"Two former CIA employees are suing Kansas police, claiming a raid on their home was unfounded. They say a SWAT team descended on their home in April 2012 without a warrant in search of contraband, only to find vegetables growing in their basement."
The city of Oakland California has settled a lawsuit for $6,500,000 to over one hundred people who took part in a suit against the police department alleging that officers were obtaining warrants for home searches and drug raids based on false testimony and falsified information.
Salt Lake City Police Chief Chris Burbank has issued an apology after narcotics detectives raided the wrong home and pointed a gun at its 76-year-old female resident. Burbank said the woman was not injured when the search warrant was executed late Wednesday night, but one officer was placed on administrative leave pending the outcome of an internal investigation. "She's certainly had the event of a lifetime, and one that I am very sorry that she had to experience at all," Burbank said.
Drug Raids: Las Vegas Narc Serving Marijuana Search Warrant Kills Father-to-Be In His Own Bathroom
A 21-year-old father-to-be was killed last Friday night by a Las Vegas Police Department narcotics officer serving a search warrant for marijuana. Trevon Cole was shot once in the bathroom of his apartment after he made what police described as "a furtive movement."
The FBI may have had the wrong address when they recently raided an apartment in Michigan, investigating a World of Warcraft gold-selling claim. No arrests have been made following the March 30 raid.
The Bureau visited the Ann Arbor apartment in University Towers trying to find any information about “fraudulent sales or puchases of virtual currency” in the popular online game. An FBI spokesperson has explained to local media that she could not comment on the real-life raid, as many documents remain sealed.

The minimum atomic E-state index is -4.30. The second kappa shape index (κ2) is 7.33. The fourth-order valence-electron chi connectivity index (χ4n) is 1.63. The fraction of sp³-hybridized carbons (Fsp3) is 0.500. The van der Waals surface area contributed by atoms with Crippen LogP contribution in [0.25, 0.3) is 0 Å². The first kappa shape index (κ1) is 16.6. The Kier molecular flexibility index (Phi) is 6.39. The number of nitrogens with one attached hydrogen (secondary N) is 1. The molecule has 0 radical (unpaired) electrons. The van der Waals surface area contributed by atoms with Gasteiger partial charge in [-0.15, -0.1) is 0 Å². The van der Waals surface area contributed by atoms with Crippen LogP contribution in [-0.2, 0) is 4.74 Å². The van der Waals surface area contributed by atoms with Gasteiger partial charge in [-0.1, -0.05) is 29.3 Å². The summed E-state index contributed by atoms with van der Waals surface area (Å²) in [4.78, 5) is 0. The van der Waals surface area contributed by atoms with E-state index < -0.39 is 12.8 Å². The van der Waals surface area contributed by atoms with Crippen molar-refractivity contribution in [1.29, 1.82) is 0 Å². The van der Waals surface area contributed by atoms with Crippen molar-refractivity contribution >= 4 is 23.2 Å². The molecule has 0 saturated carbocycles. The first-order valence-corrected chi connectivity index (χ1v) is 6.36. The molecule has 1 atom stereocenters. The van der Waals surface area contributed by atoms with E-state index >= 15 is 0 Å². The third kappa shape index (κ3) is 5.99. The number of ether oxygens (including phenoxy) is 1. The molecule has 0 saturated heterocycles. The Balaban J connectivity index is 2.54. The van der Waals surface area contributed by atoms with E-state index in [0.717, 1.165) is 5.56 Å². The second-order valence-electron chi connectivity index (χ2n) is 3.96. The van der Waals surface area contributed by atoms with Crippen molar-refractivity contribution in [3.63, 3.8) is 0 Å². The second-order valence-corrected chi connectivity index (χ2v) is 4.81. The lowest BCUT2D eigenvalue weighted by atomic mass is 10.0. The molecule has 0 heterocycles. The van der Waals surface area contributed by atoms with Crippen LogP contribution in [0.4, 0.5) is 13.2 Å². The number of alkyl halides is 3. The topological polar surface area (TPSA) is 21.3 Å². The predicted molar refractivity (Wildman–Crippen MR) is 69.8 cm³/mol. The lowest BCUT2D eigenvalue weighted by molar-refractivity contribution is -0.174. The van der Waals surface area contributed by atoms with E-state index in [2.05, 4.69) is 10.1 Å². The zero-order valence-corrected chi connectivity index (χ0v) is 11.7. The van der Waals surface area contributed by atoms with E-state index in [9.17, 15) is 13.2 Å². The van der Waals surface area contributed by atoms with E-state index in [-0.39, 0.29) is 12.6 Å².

In the face of the government's attempts to silence antiwar activism, libertarians and socialists came together to protest. The object of their outrage was the series of raids conducted by the FBI on antiwar activists in Minnesota, Chicago, Michigan, and North Carolina; and the issuance of subpoenas to appear before a grand jury to many of the same. While the government claims that the raids are seeking evidence of material support of terrorism, the peace activists insist that it is a fishing expedition intended to harass.
Mendocino Major Crimes Task Force agents, aided by a uniformed Willits police officer, serving a search warrant at 64 Franklin Avenue on July 27, shot and killed a family pet, an 8-year-old half-pit bull mix named Tonka.
When agents searched the home, they found nothing directly linking the residents to the arrest of Craig Anthony Gelber, the target of the search, according to MMCTF Commander Bob Nishiyama.
(The) tactic has grown in use from 2,000 to 3,000 raids a year in the mid-1980s, to 70,000 to 80,000 annually, says Peter Kraska, a professor of criminal justice at Eastern Kentucky University who tracks the issue. That increase has raised questions about the tactic, including whether the surprise element poses an unnecessary threat to people whose residences are invaded.